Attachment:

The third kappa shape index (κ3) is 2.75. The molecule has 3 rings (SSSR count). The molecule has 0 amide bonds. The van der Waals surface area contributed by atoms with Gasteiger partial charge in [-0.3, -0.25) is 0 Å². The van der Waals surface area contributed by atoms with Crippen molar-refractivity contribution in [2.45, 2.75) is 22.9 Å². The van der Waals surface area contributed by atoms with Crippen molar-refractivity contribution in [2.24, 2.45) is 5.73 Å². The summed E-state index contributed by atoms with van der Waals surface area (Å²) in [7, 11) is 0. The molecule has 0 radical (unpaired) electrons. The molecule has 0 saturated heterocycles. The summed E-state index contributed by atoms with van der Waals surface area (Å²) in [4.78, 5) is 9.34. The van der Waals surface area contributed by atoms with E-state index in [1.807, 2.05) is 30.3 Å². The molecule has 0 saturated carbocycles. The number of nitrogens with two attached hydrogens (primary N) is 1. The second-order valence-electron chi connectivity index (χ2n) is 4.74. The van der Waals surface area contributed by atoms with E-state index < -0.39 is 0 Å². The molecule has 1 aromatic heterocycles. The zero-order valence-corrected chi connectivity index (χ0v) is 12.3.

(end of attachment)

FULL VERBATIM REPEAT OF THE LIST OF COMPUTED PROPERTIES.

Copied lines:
The third kappa shape index (κ3) is 2.75. The molecule has 3 rings (SSSR count). The molecule has 0 amide bonds. The van der Waals surface area contributed by atoms with Gasteiger partial charge in [-0.3, -0.25) is 0 Å². The van der Waals surface area contributed by atoms with Crippen molar-refractivity contribution in [2.45, 2.75) is 22.9 Å². The van der Waals surface area contributed by atoms with Crippen molar-refractivity contribution in [2.24, 2.45) is 5.73 Å². The summed E-state index contributed by atoms with van der Waals surface area (Å²) in [7, 11) is 0. The molecule has 0 radical (unpaired) electrons. The molecule has 0 saturated heterocycles. The summed E-state index contributed by atoms with van der Waals surface area (Å²) in [4.78, 5) is 9.34. The van der Waals surface area contributed by atoms with E-state index in [1.807, 2.05) is 30.3 Å². The molecule has 0 saturated carbocycles. The number of nitrogens with two attached hydrogens (primary N) is 1. The second-order valence-electron chi connectivity index (χ2n) is 4.74. The van der Waals surface area contributed by atoms with E-state index < -0.39 is 0 Å². The molecule has 1 aromatic heterocycles. The zero-order valence-corrected chi connectivity index (χ0v) is 12.3.